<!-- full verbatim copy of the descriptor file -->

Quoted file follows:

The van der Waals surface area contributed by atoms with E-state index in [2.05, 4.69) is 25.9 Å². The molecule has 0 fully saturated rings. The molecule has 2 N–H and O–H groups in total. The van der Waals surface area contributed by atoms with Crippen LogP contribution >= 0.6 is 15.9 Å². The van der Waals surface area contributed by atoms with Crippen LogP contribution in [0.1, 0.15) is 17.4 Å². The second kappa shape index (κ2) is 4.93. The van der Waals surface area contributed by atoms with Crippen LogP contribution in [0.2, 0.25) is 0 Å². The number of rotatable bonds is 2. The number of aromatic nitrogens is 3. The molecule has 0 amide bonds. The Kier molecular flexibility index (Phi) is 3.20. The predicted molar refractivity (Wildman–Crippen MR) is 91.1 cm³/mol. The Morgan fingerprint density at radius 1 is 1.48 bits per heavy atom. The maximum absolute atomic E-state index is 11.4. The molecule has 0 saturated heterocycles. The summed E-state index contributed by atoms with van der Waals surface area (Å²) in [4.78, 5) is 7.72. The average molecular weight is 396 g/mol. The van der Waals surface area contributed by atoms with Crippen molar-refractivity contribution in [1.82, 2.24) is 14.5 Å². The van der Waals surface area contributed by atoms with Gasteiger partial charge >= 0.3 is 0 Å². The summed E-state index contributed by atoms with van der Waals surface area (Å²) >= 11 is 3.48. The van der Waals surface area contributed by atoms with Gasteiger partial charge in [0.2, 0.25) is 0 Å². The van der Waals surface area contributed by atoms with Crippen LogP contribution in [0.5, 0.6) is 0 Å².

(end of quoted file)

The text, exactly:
The van der Waals surface area contributed by atoms with E-state index in [2.05, 4.69) is 25.9 Å². The molecule has 0 fully saturated rings. The molecule has 2 N–H and O–H groups in total. The van der Waals surface area contributed by atoms with Crippen LogP contribution >= 0.6 is 15.9 Å². The van der Waals surface area contributed by atoms with Crippen LogP contribution in [0.1, 0.15) is 17.4 Å². The second kappa shape index (κ2) is 4.93. The van der Waals surface area contributed by atoms with Crippen LogP contribution in [0.2, 0.25) is 0 Å². The number of rotatable bonds is 2. The number of aromatic nitrogens is 3. The molecule has 0 amide bonds. The Kier molecular flexibility index (Phi) is 3.20. The predicted molar refractivity (Wildman–Crippen MR) is 91.1 cm³/mol. The Morgan fingerprint density at radius 1 is 1.48 bits per heavy atom. The maximum absolute atomic E-state index is 11.4. The molecule has 0 saturated heterocycles. The summed E-state index contributed by atoms with van der Waals surface area (Å²) in [4.78, 5) is 7.72. The average molecular weight is 396 g/mol. The van der Waals surface area contributed by atoms with Crippen molar-refractivity contribution in [1.82, 2.24) is 14.5 Å². The van der Waals surface area contributed by atoms with Gasteiger partial charge >= 0.3 is 0 Å². The summed E-state index contributed by atoms with van der Waals surface area (Å²) >= 11 is 3.48. The van der Waals surface area contributed by atoms with Gasteiger partial charge in [0.2, 0.25) is 0 Å². The van der Waals surface area contributed by atoms with Crippen LogP contribution in [0.5, 0.6) is 0 Å².